Améliorer le froid à adsorption grâce aux "MOF"

Les réseaux métallo-organiques (MOF) possèdent des caractéristiques d'adsorption remarquables permettant une meilleure efficacité et une utilisation sur une plus large échelle.
Adsorption cooling systems offer substantial energy and environmental advantages as they can be activated by low-grade thermal energy and, depending on application, and can use water as a refrigerant. However, the systems tend to be large and heavy, relying on common sorbents such as silica gel and zeolite with mediocre water-uptake properties.

But better sorbents such as metal-organic framework (MOF) compounds are about to change this: these porous crystalline materials composed of metal ions or metal clusters bridged by organic linking groups have outstanding adsorption properties, allowing for better efficiency and use on a larger scale.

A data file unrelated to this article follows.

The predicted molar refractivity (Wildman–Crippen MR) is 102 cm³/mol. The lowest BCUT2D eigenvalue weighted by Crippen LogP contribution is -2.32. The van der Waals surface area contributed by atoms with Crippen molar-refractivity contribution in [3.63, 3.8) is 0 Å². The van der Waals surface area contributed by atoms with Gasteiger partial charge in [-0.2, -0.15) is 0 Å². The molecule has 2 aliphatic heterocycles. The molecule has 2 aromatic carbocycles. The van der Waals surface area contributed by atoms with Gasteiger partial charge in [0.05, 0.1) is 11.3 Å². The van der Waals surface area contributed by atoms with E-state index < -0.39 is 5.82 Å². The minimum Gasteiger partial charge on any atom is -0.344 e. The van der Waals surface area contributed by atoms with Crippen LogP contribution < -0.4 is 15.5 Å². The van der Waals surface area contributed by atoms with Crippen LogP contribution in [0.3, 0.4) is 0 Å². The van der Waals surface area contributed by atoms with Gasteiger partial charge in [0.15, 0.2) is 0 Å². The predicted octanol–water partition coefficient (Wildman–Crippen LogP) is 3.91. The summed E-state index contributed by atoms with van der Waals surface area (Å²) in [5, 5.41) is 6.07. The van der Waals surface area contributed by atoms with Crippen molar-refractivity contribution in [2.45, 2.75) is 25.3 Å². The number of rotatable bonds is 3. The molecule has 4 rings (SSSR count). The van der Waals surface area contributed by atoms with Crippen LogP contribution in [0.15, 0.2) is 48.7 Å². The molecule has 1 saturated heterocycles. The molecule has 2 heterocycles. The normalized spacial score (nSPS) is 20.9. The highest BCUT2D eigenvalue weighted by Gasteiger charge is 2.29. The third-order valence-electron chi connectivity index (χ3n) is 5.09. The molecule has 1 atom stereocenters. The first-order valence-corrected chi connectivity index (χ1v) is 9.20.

For example HKUST-1, a copper benzene tricarboxylate-based MOF showed a 93% enhancement, while MIL-101, a MOF made from chromium and benzene dicarboxylate linkers can be loaded with roughly 1.4 g of water per gram of sorbent (140% water per weight) more than four times the loading of conventional sorbents. Customizing the organic linkers and metal clusters also enable tuning MOF hydrophilicity. A recent study showed that with the right tuning, certain MOFs could soak up water even when ambient humidity was as low as 30%.

The drawback is that upon repeated cycling, the water-uptake capacity of all commercially available MOFs decreases and longer tests in an industrial rig are needed to learn more about the long-term stability of MOFs. US Pacific Northwest National Laboratory (PNNL) conducted a 3-month test in 2013 involving “many tens of thousands of cycles” on an industrial-sized unit with an as-yet undisclosed MOF which maintained its water-uptake and cooling capacities throughout the trial run.

The team is now working on a prototype naval waste-heat recovery unit for the Navy and studying MOF interactions with fluorocarbon refrigerants.